Prostate cancer screening answers

October 1, 2009 9:11:19 PM PDT
Recently, there have been studies questioning whether routine screening for prostate cancer saves lives or if it leads to unnecessary treatments. Free prostate cancer screening events were held at Jefferson's Kimmel Cancer Center, Methodist Hospital, Main Line Hospital, and many others centers across the Delaware and Lehigh Valleys.

Most were packed with dozens of men who believe screening can save lives.

"You cannot go and then they catch it later or you can catch it early and it can save your life," Jeff Harvey of North Philadelphia said.

But unlike other screenings, such as mammograms and colonoscopies, the American Cancer Society doesn't support routine testing for prostate cancer at this time. That's because over the years, there's been growing controversy on whether screening really saves lives.

A recent study in the New England Journal of Medicine shows getting routine prostate cancer screenings, including a prostate specific antigen or PSA blood test and a digital rectal exam, does not reduce the death rate from the cancer.

Other studies have shown screening can lead to unnecessary treatment.

So why get screened?

"I think I have that conversation with people once a week," Dr. James Bollinger an urologist at Paoli Hospital said.

Dr. Bollinger says while some studies don't prove the benefits of screening, history does.

"Before we had PSAs, 75-percent of men who were diagnosed with prostate cancer had it already outside the capsule of the prostate, which was you could treat it, but you couldn't necessarily cure it," Dr. Bollinger said.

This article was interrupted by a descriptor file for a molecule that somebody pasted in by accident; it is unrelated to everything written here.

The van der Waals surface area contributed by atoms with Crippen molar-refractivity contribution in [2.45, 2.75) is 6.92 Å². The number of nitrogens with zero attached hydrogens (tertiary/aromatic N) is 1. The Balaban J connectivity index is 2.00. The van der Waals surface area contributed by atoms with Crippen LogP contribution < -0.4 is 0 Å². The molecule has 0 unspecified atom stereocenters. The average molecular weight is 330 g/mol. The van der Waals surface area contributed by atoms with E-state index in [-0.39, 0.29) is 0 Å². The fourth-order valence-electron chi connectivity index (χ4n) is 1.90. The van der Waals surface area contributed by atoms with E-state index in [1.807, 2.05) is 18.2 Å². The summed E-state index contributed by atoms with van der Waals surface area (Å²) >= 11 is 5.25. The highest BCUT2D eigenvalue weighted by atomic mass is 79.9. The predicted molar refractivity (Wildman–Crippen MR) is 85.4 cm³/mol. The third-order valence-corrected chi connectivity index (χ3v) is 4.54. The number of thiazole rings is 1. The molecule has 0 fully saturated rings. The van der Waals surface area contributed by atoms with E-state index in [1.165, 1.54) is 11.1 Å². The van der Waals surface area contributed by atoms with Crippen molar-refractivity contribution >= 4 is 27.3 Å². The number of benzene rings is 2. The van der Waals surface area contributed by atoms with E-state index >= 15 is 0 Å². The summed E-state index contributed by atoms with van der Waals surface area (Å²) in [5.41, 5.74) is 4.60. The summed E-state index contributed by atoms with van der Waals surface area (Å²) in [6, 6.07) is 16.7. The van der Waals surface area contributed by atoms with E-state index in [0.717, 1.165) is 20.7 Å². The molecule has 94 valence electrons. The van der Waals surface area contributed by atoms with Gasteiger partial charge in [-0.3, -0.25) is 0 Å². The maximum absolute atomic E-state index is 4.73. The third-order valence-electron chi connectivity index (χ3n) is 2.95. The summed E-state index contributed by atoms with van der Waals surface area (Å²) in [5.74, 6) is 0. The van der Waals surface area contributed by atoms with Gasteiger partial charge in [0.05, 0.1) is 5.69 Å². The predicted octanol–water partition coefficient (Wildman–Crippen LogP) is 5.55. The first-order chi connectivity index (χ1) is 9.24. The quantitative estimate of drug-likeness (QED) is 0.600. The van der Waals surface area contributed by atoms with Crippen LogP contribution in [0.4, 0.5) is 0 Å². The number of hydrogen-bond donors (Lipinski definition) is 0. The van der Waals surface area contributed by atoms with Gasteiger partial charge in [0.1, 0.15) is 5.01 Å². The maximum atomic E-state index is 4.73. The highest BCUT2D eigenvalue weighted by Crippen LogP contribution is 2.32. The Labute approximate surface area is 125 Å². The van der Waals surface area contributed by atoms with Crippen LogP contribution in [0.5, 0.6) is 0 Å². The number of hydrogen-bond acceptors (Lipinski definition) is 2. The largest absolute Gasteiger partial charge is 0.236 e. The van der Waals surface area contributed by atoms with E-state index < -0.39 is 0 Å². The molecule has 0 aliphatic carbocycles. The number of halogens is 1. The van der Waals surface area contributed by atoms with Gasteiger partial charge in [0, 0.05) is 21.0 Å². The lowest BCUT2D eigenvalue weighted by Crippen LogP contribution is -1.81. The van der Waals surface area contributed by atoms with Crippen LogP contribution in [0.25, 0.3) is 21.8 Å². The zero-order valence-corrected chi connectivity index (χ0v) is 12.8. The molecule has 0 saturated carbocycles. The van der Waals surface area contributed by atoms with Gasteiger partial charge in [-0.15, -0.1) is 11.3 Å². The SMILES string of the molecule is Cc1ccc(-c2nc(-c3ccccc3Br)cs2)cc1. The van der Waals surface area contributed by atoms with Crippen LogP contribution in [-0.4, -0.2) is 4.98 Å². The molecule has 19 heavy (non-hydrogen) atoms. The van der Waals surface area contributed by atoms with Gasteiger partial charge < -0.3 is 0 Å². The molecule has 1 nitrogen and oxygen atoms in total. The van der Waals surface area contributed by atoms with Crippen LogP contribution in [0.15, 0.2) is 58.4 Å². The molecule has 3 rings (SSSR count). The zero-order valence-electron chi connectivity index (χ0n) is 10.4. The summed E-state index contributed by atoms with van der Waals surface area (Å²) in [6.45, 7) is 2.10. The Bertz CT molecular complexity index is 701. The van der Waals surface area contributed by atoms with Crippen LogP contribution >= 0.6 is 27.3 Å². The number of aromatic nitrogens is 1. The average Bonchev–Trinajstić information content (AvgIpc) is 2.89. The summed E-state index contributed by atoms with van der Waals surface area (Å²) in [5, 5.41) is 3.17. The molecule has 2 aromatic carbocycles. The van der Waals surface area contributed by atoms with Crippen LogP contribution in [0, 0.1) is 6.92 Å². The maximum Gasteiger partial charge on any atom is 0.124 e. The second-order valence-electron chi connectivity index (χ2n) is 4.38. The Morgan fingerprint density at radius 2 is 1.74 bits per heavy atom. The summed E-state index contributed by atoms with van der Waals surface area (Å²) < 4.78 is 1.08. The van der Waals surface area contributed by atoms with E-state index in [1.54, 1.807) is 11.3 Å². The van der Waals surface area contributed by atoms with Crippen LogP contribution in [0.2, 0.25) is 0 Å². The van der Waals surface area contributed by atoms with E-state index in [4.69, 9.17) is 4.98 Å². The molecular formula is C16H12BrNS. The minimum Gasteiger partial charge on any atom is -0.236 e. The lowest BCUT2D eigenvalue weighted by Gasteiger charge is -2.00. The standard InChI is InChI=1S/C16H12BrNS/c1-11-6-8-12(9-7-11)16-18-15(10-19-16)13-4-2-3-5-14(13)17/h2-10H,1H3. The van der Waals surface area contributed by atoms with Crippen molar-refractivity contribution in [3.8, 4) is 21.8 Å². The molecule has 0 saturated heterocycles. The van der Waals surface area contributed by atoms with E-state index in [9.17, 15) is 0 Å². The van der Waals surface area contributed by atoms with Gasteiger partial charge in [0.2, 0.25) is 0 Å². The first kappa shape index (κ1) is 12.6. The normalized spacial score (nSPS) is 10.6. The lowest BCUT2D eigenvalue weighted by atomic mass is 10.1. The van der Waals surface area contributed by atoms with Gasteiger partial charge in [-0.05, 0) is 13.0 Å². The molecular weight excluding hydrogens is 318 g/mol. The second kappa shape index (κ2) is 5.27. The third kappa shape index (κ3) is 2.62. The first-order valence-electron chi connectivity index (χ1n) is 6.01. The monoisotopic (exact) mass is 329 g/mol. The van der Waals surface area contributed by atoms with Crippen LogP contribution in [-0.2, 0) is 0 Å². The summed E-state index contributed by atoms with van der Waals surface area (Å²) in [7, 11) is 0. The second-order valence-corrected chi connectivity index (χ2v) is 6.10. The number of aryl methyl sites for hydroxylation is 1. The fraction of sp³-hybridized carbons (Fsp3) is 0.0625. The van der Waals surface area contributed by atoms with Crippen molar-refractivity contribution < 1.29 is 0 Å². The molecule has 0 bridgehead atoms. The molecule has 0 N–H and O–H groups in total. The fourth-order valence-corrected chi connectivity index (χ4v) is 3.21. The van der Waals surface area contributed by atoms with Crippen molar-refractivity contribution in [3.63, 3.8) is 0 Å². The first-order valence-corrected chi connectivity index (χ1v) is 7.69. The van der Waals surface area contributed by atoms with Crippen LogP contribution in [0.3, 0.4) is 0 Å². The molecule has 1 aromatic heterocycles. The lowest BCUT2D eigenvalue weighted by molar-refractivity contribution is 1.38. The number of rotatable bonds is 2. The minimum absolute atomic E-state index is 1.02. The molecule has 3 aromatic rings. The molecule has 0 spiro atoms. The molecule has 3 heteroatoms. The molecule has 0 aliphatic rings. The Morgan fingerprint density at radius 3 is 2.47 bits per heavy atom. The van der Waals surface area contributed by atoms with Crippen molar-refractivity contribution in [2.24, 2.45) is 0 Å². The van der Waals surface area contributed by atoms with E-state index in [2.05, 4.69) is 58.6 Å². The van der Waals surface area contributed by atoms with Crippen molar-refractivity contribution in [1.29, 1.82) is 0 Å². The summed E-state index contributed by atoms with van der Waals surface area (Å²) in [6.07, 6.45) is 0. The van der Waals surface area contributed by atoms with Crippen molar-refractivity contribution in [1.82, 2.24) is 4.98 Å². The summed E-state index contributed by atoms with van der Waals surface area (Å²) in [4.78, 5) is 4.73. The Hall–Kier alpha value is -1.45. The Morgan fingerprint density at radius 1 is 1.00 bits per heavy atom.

Now he says since the PSA, that number is down to 25-percent.

That hits home to the Action News family, one of our own Gary Papa was in that 25-percent. He was only 49 when he was diagnosed with metastatic prostate cancer, meaning it had already spread.

Dr. Bollinger says while Gary's case is rare it drives home his message that all men at age 40 should at least talk to their doctor and get a baseline screening. This is especially important for men with a family history of the cancer and for African-Americans.

Isaac Harley of North Philadelphia says his wife urged him to be screened.

"She's concerned about my health; she's my doctor outside of my doctor," Harley said.

As for other questions, some experts believe many tumors that may never grow are unnecessarily treated and that can lead to problems such as impotence or incontinence.

Dr. Bollinger admits it can be difficult to tell if a tumor will cause harm or not, still he suggests men get screened and if necessary get a biopsy, and then talk to your doctor about your choices.

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